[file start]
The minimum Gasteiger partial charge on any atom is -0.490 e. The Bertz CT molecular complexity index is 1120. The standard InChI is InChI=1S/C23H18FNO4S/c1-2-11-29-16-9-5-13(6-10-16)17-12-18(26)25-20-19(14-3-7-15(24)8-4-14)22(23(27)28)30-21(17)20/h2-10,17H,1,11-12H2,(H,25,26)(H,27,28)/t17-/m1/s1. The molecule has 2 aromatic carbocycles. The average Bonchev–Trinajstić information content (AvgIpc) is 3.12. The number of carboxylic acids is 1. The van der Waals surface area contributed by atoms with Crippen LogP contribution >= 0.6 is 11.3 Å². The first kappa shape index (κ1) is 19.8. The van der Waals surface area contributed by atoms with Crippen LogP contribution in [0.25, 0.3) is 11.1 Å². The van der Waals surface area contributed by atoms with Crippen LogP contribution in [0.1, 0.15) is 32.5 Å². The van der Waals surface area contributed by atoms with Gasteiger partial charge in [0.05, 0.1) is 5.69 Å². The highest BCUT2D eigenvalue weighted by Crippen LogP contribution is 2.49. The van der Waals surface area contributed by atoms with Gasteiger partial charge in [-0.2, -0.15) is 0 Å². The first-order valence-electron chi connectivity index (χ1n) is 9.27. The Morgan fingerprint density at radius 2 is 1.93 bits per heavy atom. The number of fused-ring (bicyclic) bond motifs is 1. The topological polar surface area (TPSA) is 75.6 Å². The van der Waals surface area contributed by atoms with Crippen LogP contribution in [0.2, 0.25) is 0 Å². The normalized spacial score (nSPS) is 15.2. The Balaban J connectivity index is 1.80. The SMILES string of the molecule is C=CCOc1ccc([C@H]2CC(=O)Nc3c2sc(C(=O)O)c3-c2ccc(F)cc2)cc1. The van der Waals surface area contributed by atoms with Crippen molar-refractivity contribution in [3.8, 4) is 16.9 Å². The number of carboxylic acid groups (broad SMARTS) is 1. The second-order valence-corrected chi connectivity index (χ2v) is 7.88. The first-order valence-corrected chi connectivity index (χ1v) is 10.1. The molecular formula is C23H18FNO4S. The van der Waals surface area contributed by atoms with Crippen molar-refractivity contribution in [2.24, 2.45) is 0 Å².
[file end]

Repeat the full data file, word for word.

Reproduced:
The minimum Gasteiger partial charge on any atom is -0.490 e. The Bertz CT molecular complexity index is 1120. The standard InChI is InChI=1S/C23H18FNO4S/c1-2-11-29-16-9-5-13(6-10-16)17-12-18(26)25-20-19(14-3-7-15(24)8-4-14)22(23(27)28)30-21(17)20/h2-10,17H,1,11-12H2,(H,25,26)(H,27,28)/t17-/m1/s1. The molecule has 2 aromatic carbocycles. The average Bonchev–Trinajstić information content (AvgIpc) is 3.12. The number of carboxylic acids is 1. The van der Waals surface area contributed by atoms with Crippen LogP contribution >= 0.6 is 11.3 Å². The first kappa shape index (κ1) is 19.8. The van der Waals surface area contributed by atoms with Crippen LogP contribution in [0.25, 0.3) is 11.1 Å². The van der Waals surface area contributed by atoms with Crippen LogP contribution in [0.1, 0.15) is 32.5 Å². The van der Waals surface area contributed by atoms with Gasteiger partial charge in [0.05, 0.1) is 5.69 Å². The highest BCUT2D eigenvalue weighted by Crippen LogP contribution is 2.49. The van der Waals surface area contributed by atoms with Gasteiger partial charge in [-0.2, -0.15) is 0 Å². The first-order valence-electron chi connectivity index (χ1n) is 9.27. The Morgan fingerprint density at radius 2 is 1.93 bits per heavy atom. The number of fused-ring (bicyclic) bond motifs is 1. The topological polar surface area (TPSA) is 75.6 Å². The van der Waals surface area contributed by atoms with Crippen LogP contribution in [0.2, 0.25) is 0 Å². The normalized spacial score (nSPS) is 15.2. The Balaban J connectivity index is 1.80. The SMILES string of the molecule is C=CCOc1ccc([C@H]2CC(=O)Nc3c2sc(C(=O)O)c3-c2ccc(F)cc2)cc1. The van der Waals surface area contributed by atoms with Crippen molar-refractivity contribution in [3.8, 4) is 16.9 Å². The number of carboxylic acid groups (broad SMARTS) is 1. The second-order valence-corrected chi connectivity index (χ2v) is 7.88. The first-order valence-corrected chi connectivity index (χ1v) is 10.1. The molecular formula is C23H18FNO4S. The van der Waals surface area contributed by atoms with Crippen molar-refractivity contribution in [2.24, 2.45) is 0 Å².